Take a seat

By Sean Tunnicliffe, Communications Officer, Leeds Older People’s Forum

LOPF received an email from Simon Peyton, Communications Manager at Anchor Housing earlier this week about a new campaign that Anchor is launching in autumn.

The campaign is called Standing Up for Sitting Down and it will call for will call for high streets and retailers to provide more seating for older people so they feel more inclined to use the high street.

Anchor says that this follows evidence that older people are currently unable to access their high streets and shopping centres as much as they’d like due to a lack of seating and resting areas.

Age Friendly

This is a subject which LOPF feels is important and one which also ties in with Leeds’ campaign achieve Age Friendly City status as adequate public seating isn’t just an issue for older people (and don’t get us started on adequate provision of public toilets).

Seating seems to have become something of an afterthought when it comes to designing modern shopping centres and I’m not sure when this happened (or why).

Past times

Maybe I’m just looking through rose tinted glasses but I’m sure that this never used to be the case, shopping centres and precincts always seemed to be designed with lots of seating in the past.

Council estates which had shops on them always had seats on the routes to the shops so people could rest going to and coming back from shopping. There were even shops which were happy to provide a seat for customers with tired feet.

These days in shopping centres seats are few and far between (and sometimes non-existent) and the public toilets are nearly always on the top floor. There also seems to be reluctance on the part on new shopping centres to take on the needs of older people.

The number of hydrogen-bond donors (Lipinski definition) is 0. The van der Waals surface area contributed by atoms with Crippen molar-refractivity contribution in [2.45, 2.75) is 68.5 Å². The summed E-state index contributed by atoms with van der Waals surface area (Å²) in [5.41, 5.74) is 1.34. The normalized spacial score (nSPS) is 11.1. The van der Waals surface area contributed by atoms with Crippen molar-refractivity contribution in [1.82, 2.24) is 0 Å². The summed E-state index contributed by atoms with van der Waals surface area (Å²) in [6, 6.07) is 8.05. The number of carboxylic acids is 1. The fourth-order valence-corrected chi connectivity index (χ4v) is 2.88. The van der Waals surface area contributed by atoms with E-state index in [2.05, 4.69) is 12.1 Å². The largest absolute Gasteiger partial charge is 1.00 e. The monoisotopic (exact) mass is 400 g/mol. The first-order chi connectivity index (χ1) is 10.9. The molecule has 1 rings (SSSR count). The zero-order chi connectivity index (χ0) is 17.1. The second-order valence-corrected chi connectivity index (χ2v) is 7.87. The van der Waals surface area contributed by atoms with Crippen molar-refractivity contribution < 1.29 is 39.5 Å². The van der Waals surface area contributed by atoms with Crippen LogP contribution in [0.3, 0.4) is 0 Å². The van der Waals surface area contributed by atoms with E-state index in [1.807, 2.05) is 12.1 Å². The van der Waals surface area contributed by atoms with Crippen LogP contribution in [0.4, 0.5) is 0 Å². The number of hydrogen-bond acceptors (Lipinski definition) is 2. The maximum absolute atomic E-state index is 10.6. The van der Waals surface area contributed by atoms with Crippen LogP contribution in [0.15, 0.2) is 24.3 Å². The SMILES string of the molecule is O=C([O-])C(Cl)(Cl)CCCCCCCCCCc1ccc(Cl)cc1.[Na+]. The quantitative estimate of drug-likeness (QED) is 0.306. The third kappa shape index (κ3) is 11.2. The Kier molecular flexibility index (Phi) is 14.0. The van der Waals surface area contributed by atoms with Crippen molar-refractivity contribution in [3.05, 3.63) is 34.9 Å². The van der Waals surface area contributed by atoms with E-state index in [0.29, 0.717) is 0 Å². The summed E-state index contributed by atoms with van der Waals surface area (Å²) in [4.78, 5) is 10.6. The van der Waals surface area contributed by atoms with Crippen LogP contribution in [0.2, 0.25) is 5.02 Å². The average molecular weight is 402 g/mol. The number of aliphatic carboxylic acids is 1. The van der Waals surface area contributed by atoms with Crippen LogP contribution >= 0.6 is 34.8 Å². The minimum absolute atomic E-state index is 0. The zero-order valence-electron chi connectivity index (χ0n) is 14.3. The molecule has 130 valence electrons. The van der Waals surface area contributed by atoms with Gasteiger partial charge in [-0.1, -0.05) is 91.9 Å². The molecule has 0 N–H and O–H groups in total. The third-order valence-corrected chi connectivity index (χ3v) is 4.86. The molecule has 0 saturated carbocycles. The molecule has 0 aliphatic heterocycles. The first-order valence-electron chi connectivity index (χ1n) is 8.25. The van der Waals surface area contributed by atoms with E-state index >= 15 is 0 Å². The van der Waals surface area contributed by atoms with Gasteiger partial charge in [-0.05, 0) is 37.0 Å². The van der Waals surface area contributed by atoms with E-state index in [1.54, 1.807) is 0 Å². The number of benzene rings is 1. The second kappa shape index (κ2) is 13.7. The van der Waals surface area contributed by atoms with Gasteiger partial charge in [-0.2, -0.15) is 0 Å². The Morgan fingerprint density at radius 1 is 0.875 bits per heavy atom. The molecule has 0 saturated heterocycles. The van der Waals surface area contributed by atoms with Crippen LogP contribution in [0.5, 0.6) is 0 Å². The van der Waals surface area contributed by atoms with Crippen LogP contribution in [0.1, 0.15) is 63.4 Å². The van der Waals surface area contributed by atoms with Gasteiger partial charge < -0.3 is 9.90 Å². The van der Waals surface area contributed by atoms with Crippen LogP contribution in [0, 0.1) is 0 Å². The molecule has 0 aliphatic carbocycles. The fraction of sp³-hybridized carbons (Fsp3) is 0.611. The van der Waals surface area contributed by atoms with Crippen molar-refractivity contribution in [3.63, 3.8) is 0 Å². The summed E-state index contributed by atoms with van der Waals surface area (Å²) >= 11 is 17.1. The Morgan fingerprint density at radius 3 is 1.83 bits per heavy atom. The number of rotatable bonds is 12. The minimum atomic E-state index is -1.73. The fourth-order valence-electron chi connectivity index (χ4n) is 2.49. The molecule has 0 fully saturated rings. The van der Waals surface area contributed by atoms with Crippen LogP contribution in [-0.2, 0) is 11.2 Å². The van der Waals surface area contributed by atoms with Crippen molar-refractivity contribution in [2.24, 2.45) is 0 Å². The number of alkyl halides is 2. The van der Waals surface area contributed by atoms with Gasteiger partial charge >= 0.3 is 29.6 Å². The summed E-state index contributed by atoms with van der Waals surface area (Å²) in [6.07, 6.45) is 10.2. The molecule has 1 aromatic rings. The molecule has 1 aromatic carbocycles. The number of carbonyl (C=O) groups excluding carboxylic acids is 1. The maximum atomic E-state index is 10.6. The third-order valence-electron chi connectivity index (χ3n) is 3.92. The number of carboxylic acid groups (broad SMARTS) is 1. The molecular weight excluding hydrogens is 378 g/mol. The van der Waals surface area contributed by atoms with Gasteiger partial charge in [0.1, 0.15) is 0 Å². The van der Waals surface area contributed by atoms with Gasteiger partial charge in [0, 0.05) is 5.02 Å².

Are you sitting comfortably?

This shouldn’t be seen as a simple case of more seating though but also of suitable seating; much public seating seems to have been designed with little thought given to comfort and support with no back rest or arm rests (some people need these to help get themselves up).

All too often Aesthetics seem to be more important than practicality with seating that looks nice but isn’t comfortable.  The seating at many bus shelters in particular seems to have been designed in order to actively discourage people from sitting on it.

Hopefully this new campaign will see improvements in public seating and encourage older people to get out to city & town centres and shopping centres. Independence is important to older people are no different.  Being able to go and do your own shopping and/or meet up with friends is something many people enjoy so why shouldn’t older people get to do it?

If you want to read more about the Standing Up for Sitting Down campaign you can download the letter we received here.

 

 

By |Health & Care, Older People
2017-02-16T14:24:28+00:00 25th August 2016|Comments Off on Take a seat

About the Author:

Sean Tunnicliffe
Sean is the communications Officer at Leeds Older People’s Forum (LOPF) and also deals with admin and office management. He enjoys the wide variety of his role which covers things like designing reports and documents, organising meetings, putting together ebulletins, writing blogs, updating the LOPF website and social media and making sure that the office never runs out of milk. He has worked in the third sector since 2001 first with Volition and then LOPF and is the longest serving member of the Forum Central team. Previous to this Sean had mainly worked in horticulture and also had a spell managing a newsagent shop.